They say that the best cameras are the ones that you always have with you.
More than three years ago, that could have been either your pocket camera or digital SLR. Today it's simply your smartphone.
Smartphone cameras have gotten better each year thanks to improvements and breakthroughs in image capturing technology over the recent years, giving you less reasons to invest on a standalone point and shoot camera.
In addition to the already versatile software that allows us to edit and share our images instantly online, we now have higher megapixels, more powerful sensors and better quality lenses that greatly improve image quality.
New technologies such as the Ultrapixel sensor, for example, has enabled the HTC One to shoot better quality images in low light conditions, whereas the Samsung Galaxy S4 combines a 13 megapixel image sensor with extensive camera software features, making the smartphone a highly capable everyday shooter.
However, smartphone cameras lack that one missing component that, if incorporated well, could potentially render digital compact cameras obsolete, and that is optical zoom.
For many years, smartphone cameras have been struggling to offer a reasonably good zoom for users who want that extra reach.
While it's no surprise that today's smartphones are able to pack more megapixels and improved sensors, there are still limitations in the lens department: there is simply no room for a protruding adjustable lens system (or interchangeable for that matter) as smartphone designs are mainly heading to the slimmer and lighter form factor.
Because of this, the lens are generally fixed, and although there's zoom control in all camera apps, this is entirely software at work and not the lens, a technique known as "digital zoom".
Digital zoom isn't the same as optical zoom, a feature that's only been exclusive to standalone cameras. When you "zoom digitally", your image quality will diminish.
This explains why zoomed photos captured on a smartphone look terrible all the time.
Zoom is obviously the next evolution of smartphone cameras, and just recently we're seeing true optical zoom making its way into a smartphone for the first time, made possible by Samsung.
The Korean smartphone manufacturer has successfully fused a 10x 24-240mm optically stabilised zoom lens onto an Android handset, the Samsung Galaxy S4 Zoom.
Technically, the device is a smartphone and point and shoot camera hybrid, but the merit of such design is that it removes the dreaded digital zoom in favour of a true optical zoom, which will please the photography enthusiasts.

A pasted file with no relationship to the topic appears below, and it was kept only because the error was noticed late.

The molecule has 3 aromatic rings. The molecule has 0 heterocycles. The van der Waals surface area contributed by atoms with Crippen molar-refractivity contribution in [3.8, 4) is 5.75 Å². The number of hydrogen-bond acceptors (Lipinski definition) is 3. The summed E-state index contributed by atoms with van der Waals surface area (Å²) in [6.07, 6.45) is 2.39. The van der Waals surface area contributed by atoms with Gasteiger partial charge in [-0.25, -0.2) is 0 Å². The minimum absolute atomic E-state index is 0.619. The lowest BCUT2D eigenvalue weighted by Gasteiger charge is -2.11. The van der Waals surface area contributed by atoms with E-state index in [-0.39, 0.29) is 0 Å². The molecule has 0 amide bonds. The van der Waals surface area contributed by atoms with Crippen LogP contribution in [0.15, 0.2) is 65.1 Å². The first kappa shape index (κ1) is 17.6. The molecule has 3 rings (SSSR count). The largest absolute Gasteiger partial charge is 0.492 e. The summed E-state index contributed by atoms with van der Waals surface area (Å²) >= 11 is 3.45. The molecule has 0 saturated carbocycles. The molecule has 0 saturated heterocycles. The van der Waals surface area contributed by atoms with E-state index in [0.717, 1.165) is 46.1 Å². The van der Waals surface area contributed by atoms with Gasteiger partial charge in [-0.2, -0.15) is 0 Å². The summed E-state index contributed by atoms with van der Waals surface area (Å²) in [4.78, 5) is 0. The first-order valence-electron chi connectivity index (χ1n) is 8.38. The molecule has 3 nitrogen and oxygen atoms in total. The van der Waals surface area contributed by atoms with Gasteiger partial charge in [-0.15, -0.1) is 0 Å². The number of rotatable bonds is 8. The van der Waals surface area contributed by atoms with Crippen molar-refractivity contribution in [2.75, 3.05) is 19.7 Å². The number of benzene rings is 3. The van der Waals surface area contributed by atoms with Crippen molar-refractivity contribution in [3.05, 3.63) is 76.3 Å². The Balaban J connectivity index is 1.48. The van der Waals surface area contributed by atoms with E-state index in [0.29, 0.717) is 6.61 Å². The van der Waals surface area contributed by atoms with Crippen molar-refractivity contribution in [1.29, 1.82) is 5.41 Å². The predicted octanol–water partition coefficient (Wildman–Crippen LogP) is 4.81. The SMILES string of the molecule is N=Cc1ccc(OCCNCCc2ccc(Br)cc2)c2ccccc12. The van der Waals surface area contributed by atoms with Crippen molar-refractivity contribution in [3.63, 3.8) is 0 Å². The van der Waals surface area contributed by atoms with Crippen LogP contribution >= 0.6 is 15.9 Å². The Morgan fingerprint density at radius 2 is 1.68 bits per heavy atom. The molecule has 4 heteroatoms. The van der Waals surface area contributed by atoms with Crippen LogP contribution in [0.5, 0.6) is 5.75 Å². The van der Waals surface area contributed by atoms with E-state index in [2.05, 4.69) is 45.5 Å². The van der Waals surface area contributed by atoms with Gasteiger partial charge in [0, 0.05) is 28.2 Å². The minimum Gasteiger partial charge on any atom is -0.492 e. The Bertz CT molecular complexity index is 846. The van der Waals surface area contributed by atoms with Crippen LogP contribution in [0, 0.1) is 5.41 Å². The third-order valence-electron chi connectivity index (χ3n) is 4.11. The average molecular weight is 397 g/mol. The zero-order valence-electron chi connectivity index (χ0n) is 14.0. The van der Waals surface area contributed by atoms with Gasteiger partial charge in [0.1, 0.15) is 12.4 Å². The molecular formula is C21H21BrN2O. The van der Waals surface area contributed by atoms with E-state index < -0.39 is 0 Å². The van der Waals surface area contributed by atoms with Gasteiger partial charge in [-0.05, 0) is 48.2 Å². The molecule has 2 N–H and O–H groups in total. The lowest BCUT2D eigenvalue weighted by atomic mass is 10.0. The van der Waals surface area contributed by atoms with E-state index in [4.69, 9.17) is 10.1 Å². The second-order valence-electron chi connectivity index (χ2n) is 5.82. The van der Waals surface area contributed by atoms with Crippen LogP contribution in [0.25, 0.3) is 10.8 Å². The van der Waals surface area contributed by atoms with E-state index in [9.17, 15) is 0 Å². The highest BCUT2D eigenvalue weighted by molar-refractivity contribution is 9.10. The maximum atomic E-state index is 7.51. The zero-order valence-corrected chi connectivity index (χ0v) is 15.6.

Samsung had an early head start tinkering with an Android-powered digital camera; the Samsung Galaxy Camera released last year was a successful experiment in Sammy's part to showcase the future of cameras running on Google's mobile operating system.
Unlike the Galaxy Camera though, the new Galaxy S4 Zoom is first and foremost a smartphone (running on Android 4.2.2 and Samsung Touchwiz), and will definitely appeal to serious shooters looking for a good smartphone that can offer the best camera functionality on top of great image quality, and most importantly the ability to zoom.
However, despite the company's attempt to ensure a portable design corresponding to today's smartphone design standards, the mash up resulted to a rather awkward design, not in camera mode, but on smartphone mode, especially when you start making calls on this thing.
Nevertheless, this is truly a remarkable achievement for a smartphone camera, and it certainly opens doors for further improvements and innovation in the foreseeable future.
Meanwhile, Nokia is playing a different game to address the zoom limitations on smartphones. Just last week, the company unveiled the Nokia 1020 which boasts a whopping 41-megapixel camera.
Instead of relying on optical zoom, the Windows Phone 8-powered smartphone takes advantage of its massive megapixel sensor to capture all possible details on an image captured so users can zoom in to subjects (or pretty much anything in the background) on the image after it has been shot, with no visible loss of clarity.
Without protruding lens, the Nokia 1020 retains the slim form factor of standard smartphone design, which is a plus over the hybrid smartphone-cum-pocket camera Galaxy S4 Zoom.
This is truly a year for smartphone camera innovation. There are already rumours circulating that the next iPhone set to be released later this year will have major improvements in its camera system.
One thing is for certain; the reign of compact point and shoot camera is nearing its end, as your smartphone will be your only camera you need.